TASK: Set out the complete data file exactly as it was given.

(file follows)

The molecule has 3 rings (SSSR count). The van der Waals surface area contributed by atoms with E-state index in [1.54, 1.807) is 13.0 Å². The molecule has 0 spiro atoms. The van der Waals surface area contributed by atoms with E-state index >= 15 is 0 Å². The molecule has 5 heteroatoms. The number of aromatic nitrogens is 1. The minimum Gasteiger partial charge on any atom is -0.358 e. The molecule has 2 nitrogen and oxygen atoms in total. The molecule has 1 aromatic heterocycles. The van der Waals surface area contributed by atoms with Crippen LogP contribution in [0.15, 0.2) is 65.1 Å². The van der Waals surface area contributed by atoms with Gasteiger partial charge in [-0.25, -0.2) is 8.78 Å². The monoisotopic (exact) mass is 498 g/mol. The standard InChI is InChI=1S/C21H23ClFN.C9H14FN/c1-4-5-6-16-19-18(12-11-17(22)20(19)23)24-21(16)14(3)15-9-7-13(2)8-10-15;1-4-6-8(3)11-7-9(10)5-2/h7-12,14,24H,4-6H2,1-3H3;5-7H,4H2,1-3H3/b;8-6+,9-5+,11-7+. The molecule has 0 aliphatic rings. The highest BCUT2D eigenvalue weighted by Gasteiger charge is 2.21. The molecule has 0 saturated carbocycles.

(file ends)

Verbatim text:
The molecule has 3 rings (SSSR count). The van der Waals surface area contributed by atoms with E-state index in [1.54, 1.807) is 13.0 Å². The molecule has 0 spiro atoms. The van der Waals surface area contributed by atoms with E-state index >= 15 is 0 Å². The molecule has 5 heteroatoms. The number of aromatic nitrogens is 1. The minimum Gasteiger partial charge on any atom is -0.358 e. The molecule has 2 nitrogen and oxygen atoms in total. The molecule has 1 aromatic heterocycles. The van der Waals surface area contributed by atoms with Crippen LogP contribution in [0.15, 0.2) is 65.1 Å². The van der Waals surface area contributed by atoms with Gasteiger partial charge in [-0.25, -0.2) is 8.78 Å². The monoisotopic (exact) mass is 498 g/mol. The standard InChI is InChI=1S/C21H23ClFN.C9H14FN/c1-4-5-6-16-19-18(12-11-17(22)20(19)23)24-21(16)14(3)15-9-7-13(2)8-10-15;1-4-6-8(3)11-7-9(10)5-2/h7-12,14,24H,4-6H2,1-3H3;5-7H,4H2,1-3H3/b;8-6+,9-5+,11-7+. The molecule has 0 aliphatic rings. The highest BCUT2D eigenvalue weighted by Gasteiger charge is 2.21. The molecule has 0 saturated carbocycles.